- Virginia, U.S.
- Joined on February 4, 2013
Classic 45s (www.classic45s.com) opened for business in 2001 as a model web-based record store geared exclusively to 45 collectors. We designed the store to provide as much information as possible about each 45 record in our inventory--including not only Artist, Title, and Label, but also release year, songwriter and producer credits, a scan of the label (in many cases), detailed grades (4 for each record), chart history, sleeve information, and genre. We continually contribute to Discogs, helping to flesh out existing entries and occasionally adding a missing release.
About our descriptions
The descriptions that accompany each 45 in our Discogs inventory are written for the context of the Classic 45s website rather than for Discogs. As a result, some aspects of the descriptions may not be clear as they are mirrored here on Discogs, because of limitations in the Discogs marketplace. The first problem is that Discogs limits the length of the description field, so Classic 45s descriptions beyond that length simply get truncated. This truncation sometimes has the unfortunate side effect of eliminating detailed grading language, which always forms the end of our descriptions. The second issue is that Discogs doesn't let sellers display an image of their specific item for sale. Thus, when we use the phrase "see scan" in our descriptions, we're referring to the image that accompanies the record's description on Classic 45s... not the image that accompanies the record in Discogs. To get around the truncation problem, we try very hard to send truncated sections of text to the buyer before they commit payment on a record.
Classic 45s uses a somewhat different grading system than the one Discogs uses. The Discogs grading system is borrowed verbatim from the collector's magazine Goldmine. You can see a full description of our system on the Classic 45s website.
One big difference is that the Classic 45s system assigns every record 4 separate grades -- an overall grade, and distinct grades for Label, Vinyl and Audio. Unfortunately, we are not able to mirror those detailed grades on Discogs.
Another major difference is in the definition of the term "Mint." The Goldmine system that Discogs uses defines Mint as "absolutely perfect in every way." In other words, "Mint = Perfect". By defining mint as "perfect," whoever wrote this system made it uncomfortable for dealers and collectors to use that grade, because after all, nothing is perfect, let alone "absolutely perfect in every way." What those who defend the Goldmine system don't consider is that the real meaning of "mint" isn't "perfect," it's "new, like new." This is a big distinction, and one that confuses a lot of people. In the Classic 45s system, the definition for "mint" starts with "Looks new and unplayed." In the world of comic books, the definition for "mint" starts out: "Near perfect in every way." Again, that's a big distinction, between "absolutely" and "near" perfect, and it means that it's possible to use the condition "Mint" in the comic book world without violating the "mint = perfect" conundrum. Now, this doesn't mean that all new, unplayed 45s are mint, because they may have some defect(s), such as light ringwear, that lower the grade to near mint. So, when we use the grade "Mint," we don't mean "perfect," we mean "new, like new" or "near perfect." And since "mint" doesn't mean "perfect" in the real world, we can still use the grade "Near Mint" to describe an otherwise mint record with a flaw of some kind. The Classic 45s grading system description includes a long list of possible minor flaws for near mint records.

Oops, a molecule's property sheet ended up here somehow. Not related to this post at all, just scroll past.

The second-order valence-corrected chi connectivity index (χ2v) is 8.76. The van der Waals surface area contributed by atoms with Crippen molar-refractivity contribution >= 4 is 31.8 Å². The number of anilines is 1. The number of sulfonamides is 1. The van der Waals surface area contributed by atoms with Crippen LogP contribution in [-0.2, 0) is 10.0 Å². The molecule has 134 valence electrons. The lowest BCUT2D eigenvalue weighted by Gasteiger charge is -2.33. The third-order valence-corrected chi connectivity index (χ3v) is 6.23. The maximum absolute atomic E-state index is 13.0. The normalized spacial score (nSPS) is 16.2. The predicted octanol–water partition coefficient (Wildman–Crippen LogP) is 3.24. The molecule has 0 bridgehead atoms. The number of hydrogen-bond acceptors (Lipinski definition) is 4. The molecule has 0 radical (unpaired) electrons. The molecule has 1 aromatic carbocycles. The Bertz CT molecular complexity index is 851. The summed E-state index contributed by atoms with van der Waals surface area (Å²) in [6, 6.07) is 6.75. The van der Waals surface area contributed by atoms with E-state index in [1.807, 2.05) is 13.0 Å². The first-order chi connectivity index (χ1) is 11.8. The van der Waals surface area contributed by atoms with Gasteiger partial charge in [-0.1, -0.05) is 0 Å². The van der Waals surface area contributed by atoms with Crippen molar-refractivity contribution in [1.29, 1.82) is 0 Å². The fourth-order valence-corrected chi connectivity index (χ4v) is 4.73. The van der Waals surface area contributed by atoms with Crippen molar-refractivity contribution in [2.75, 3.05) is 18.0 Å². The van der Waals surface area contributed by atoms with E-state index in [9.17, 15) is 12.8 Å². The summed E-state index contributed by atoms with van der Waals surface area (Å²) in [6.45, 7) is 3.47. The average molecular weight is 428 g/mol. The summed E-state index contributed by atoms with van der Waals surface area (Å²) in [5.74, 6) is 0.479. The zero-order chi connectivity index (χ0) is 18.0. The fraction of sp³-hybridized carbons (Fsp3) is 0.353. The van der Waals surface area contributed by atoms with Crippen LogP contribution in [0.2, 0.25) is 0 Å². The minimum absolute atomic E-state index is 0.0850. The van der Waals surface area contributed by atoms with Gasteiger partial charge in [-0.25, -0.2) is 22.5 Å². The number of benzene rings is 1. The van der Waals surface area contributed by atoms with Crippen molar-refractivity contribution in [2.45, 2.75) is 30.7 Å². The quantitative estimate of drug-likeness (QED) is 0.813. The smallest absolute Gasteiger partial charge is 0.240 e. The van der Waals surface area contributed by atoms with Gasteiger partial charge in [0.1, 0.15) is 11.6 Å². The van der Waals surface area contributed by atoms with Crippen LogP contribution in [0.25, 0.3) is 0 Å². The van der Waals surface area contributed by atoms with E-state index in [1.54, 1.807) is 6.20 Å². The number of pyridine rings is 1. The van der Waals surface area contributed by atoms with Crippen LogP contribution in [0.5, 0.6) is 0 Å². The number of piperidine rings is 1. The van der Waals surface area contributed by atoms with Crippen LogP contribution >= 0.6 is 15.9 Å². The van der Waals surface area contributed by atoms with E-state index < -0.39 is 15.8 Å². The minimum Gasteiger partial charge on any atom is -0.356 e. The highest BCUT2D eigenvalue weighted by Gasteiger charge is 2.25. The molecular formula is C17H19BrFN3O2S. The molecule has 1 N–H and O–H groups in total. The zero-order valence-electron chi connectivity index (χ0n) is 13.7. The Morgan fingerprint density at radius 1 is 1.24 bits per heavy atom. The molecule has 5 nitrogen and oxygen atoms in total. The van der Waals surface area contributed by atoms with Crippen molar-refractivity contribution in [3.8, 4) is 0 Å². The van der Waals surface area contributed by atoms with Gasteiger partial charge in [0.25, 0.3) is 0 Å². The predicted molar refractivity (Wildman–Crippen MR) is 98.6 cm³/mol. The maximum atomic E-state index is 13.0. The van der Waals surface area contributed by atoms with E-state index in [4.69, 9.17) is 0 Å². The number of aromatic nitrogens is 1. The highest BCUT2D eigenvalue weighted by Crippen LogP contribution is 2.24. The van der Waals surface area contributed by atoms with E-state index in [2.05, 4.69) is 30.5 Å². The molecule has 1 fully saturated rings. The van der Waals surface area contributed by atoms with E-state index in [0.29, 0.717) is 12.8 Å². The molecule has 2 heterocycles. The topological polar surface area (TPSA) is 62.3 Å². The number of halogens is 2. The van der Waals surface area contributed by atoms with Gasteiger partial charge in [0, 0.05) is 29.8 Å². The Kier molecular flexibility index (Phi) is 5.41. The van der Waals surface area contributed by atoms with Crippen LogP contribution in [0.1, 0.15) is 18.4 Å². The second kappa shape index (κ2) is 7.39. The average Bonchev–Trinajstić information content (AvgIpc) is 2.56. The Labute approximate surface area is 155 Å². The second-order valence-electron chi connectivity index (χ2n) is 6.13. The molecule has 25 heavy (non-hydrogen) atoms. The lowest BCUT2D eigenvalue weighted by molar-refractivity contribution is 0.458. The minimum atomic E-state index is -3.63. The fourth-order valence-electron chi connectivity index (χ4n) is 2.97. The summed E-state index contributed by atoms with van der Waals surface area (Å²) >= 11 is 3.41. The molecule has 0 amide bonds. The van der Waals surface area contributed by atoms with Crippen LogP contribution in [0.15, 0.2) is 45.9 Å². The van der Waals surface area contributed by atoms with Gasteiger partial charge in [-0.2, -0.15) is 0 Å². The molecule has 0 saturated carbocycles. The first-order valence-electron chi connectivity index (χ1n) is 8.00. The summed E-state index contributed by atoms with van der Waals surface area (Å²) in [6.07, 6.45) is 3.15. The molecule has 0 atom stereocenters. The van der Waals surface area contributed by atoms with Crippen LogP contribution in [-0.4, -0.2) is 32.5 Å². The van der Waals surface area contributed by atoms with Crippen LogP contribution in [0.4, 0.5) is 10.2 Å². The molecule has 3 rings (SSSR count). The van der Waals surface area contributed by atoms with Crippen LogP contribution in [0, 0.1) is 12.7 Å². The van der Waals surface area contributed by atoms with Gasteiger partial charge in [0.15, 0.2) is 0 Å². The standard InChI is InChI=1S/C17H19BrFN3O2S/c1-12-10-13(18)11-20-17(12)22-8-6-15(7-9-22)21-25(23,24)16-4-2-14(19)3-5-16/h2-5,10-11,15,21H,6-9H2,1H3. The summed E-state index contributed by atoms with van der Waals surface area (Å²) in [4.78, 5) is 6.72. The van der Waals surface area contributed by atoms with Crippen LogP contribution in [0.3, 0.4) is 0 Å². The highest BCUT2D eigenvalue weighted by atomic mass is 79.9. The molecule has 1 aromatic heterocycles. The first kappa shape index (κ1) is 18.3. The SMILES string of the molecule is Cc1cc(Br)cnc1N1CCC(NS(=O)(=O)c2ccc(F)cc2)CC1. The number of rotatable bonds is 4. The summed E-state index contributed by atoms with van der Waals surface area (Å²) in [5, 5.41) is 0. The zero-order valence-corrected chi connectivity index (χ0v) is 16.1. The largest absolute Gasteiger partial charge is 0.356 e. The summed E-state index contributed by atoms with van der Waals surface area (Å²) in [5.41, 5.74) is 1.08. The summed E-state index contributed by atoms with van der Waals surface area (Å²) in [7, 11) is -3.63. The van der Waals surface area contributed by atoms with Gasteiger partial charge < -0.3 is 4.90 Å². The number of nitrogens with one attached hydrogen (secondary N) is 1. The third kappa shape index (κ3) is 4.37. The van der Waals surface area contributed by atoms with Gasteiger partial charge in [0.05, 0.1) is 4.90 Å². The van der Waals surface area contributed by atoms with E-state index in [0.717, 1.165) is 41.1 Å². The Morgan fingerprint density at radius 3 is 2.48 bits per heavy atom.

Classic 45s specializes in finding and selling records that are in new, unplayed condition (that is, no previous owner has played the record). As a dealer in new 45 stock (both original pressings and reissues), it makes no sense to me when I see a dealer call a brand new record "Near Mint" merely because they have taken an oath to never call a record "Mint." New records are by definition "Mint" in the real world, and "Mint" is the correct grade to label a record that has never before been played and is otherwise lacking any notable flaws. Since a large part of our inventory consists of new, unplayed stock, it's important that customers can clearly distinguish this from our used inventory as they shop.